These are tense hours indeed in Venezuela where all is uncertainty. The health bulletins on Hugo Chávez, administered almost like an intravenous drip by Nicolás Maduro, the vice-president who finds himself acting president — far more forthcoming and “credible” than anything emanating from the Information Ministry — are ultimately the closest to any solid ground. Far more so than even the most immediate institutional future.
It is now virtually a given that, come January 10, Chávez will be in no shape to attend the inauguration for his new presidential term. Chávez is reportedly conscious (Maduro dixit) with lung complications and fighting for his life. This coming Saturday (the 5th), the Legislative Assembly will choose its new authorities with Diosdado Cabello sure to be re-elected Speaker.
It so happens that the Constitution rules that in the “temporary absence” of the president-elect, a majority vote of the Legislative Assembly allows its Speaker to replace him for 90 days with the possibility of extension for a further 90-day period. In other words, as soon as he has been confirmed as Speaker the day after tomorrow, Diosdado Cabello could be running Venezuela until July 10, 2013.
So where does that leave Nicolás Maduro, the “anointed” heir of Chávez, according to the comandante’s own lips in his “political will” broadcast on December 9?
Until the presidential inauguration date of January 10, Maduro will remain the link between Caracas and Havana (this applies to the Castro brothers, his mentors, just as much as to the hospitalized Chávez). In short, this gives Maduro just one week to bring the Chávez movement into line without the man, at a time of every indication of a split leadership in the near future.
Because on the one hand, Cabello incarnates a potent trinity of factors — leadership of the PSUV ruling party (as its current chairman), the helm of the Legislative Assembly (as Speaker) and as a strongly representative figure of the Bolivarian armed forces (as an ex-lieutenant who fought shoulder-to-shoulder with Chávez as from his 1992 coup attempt).
But on the other hand, the anointed “heir” Maduro flaunts his own trinity from the legacy Hugo Chávez is leaving behind. Firstly, he represents the export version of the Chávez model as Venezuela’s foreign minister for the last six years — a role which has made him a familiar figure in all countries with which the Bolivarian leader maintains ties.
Secondly, Maduro is Venezuela’s bridge to filter the relationship with Cuba — respected by Fidel and Raúl Castro while a more moderate admirer than his fanatical predecessor in the vice-presidency, Elías Jaua (Cabello is so anti-Castro that he never joined Chávez on his Cuban trips).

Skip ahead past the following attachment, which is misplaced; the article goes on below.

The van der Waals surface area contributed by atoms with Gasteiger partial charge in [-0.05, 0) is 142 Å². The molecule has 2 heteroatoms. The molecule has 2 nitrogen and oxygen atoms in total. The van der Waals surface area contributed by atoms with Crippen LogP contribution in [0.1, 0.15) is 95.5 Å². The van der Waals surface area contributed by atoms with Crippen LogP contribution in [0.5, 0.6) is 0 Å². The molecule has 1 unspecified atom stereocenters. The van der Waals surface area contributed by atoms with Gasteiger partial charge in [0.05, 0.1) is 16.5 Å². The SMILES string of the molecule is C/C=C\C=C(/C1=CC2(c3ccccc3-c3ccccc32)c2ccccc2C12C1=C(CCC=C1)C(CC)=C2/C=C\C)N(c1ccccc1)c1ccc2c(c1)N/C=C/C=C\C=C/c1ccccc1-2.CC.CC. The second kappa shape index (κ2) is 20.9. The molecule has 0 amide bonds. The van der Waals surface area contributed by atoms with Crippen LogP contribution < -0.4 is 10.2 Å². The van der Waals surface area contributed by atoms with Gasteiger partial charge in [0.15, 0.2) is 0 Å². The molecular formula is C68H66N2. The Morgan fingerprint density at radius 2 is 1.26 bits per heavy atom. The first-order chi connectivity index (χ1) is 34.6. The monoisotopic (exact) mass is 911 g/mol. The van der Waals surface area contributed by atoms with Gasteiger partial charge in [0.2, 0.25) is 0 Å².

Thirdly, Maduro is the face of legality in the process of transition or delegating power. Elementary — in the last nationwide broadcast from Havana, the vice-president was accompanied by the daughter of Chávez, Rosa Virginia, and her husband along with Cilia Flores, a key official in the Chávez administration. Flores is currently the national Attorney General and formerly a Legislative Assembly Speaker but happens to be Nicolás Maduro‘s wife. A powerful team, no wonder.
Rumour has it
As for the rumour mill, far right newspapers like Madrid’s ABC report the comandante as in an induced coma while journalists like the Venezuelan Nelson Bocaranda in his column “Run Runes (Rumours)” tell us that he is in such a bad condition that he has had a new operation by Russian doctors and even that Cristina Kirchner travelled incognito to Havana to visit him (this journalist seems unaware of just how allergic the Argentine president is to long flights and Caribbean heat). At the same time, both Brazil’s Dilma Rousseff and Bolivia’s Evo Morales have expressed “concern” over their Venezuelan colleague’s future.
Meanwhile Uruguay’s President José Mujica, who expressed his desire to fly to Cuba to say goodbye to his friend, was a bit more down-to-earth — he instructed Raúl Sendic, the head of the state oil company Ancap, to cancel part of Uruguay’s 800-million-dollar debt with Venezuelan counterpart PDVSA.
Washington also has its own contingency planning against the uncertainty — yesterday it was revealed that the State Department, via its Western Hemisphere under-secretary Roberta Jacobson, had renewed its conversations with Caracas with a view to restoring normal diplomatic relations. The next step would be to accredit ambassadors to Caracas and Washington while returning to co-operation between the Miraflores government house and the DEA (Drug Enforcement Administration) against drug-trafficking.
Source: Buenos Aires Herald (Argentina)